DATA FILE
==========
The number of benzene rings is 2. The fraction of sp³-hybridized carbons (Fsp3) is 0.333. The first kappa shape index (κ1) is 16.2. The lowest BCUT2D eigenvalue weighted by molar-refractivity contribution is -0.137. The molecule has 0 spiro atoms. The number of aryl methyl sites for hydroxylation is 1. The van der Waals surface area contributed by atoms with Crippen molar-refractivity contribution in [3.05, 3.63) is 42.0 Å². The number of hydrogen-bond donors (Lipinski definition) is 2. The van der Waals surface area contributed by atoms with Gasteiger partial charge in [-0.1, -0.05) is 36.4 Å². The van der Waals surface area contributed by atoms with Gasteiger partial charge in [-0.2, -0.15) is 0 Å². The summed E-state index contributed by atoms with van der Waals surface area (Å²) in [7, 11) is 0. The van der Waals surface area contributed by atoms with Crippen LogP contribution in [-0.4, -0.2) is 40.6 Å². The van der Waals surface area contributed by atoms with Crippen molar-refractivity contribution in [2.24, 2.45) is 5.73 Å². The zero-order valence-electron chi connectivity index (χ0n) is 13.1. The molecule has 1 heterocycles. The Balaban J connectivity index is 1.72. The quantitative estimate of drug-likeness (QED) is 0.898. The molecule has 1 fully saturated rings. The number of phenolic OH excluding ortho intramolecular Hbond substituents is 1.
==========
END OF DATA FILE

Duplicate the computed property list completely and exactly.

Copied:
The number of benzene rings is 2. The fraction of sp³-hybridized carbons (Fsp3) is 0.333. The first kappa shape index (κ1) is 16.2. The lowest BCUT2D eigenvalue weighted by molar-refractivity contribution is -0.137. The molecule has 0 spiro atoms. The number of aryl methyl sites for hydroxylation is 1. The van der Waals surface area contributed by atoms with Crippen molar-refractivity contribution in [3.05, 3.63) is 42.0 Å². The number of hydrogen-bond donors (Lipinski definition) is 2. The van der Waals surface area contributed by atoms with Gasteiger partial charge in [-0.1, -0.05) is 36.4 Å². The van der Waals surface area contributed by atoms with Gasteiger partial charge in [-0.2, -0.15) is 0 Å². The summed E-state index contributed by atoms with van der Waals surface area (Å²) in [7, 11) is 0. The van der Waals surface area contributed by atoms with Crippen LogP contribution in [-0.4, -0.2) is 40.6 Å². The van der Waals surface area contributed by atoms with Crippen molar-refractivity contribution in [2.24, 2.45) is 5.73 Å². The zero-order valence-electron chi connectivity index (χ0n) is 13.1. The molecule has 1 heterocycles. The Balaban J connectivity index is 1.72. The quantitative estimate of drug-likeness (QED) is 0.898. The molecule has 1 fully saturated rings. The number of phenolic OH excluding ortho intramolecular Hbond substituents is 1.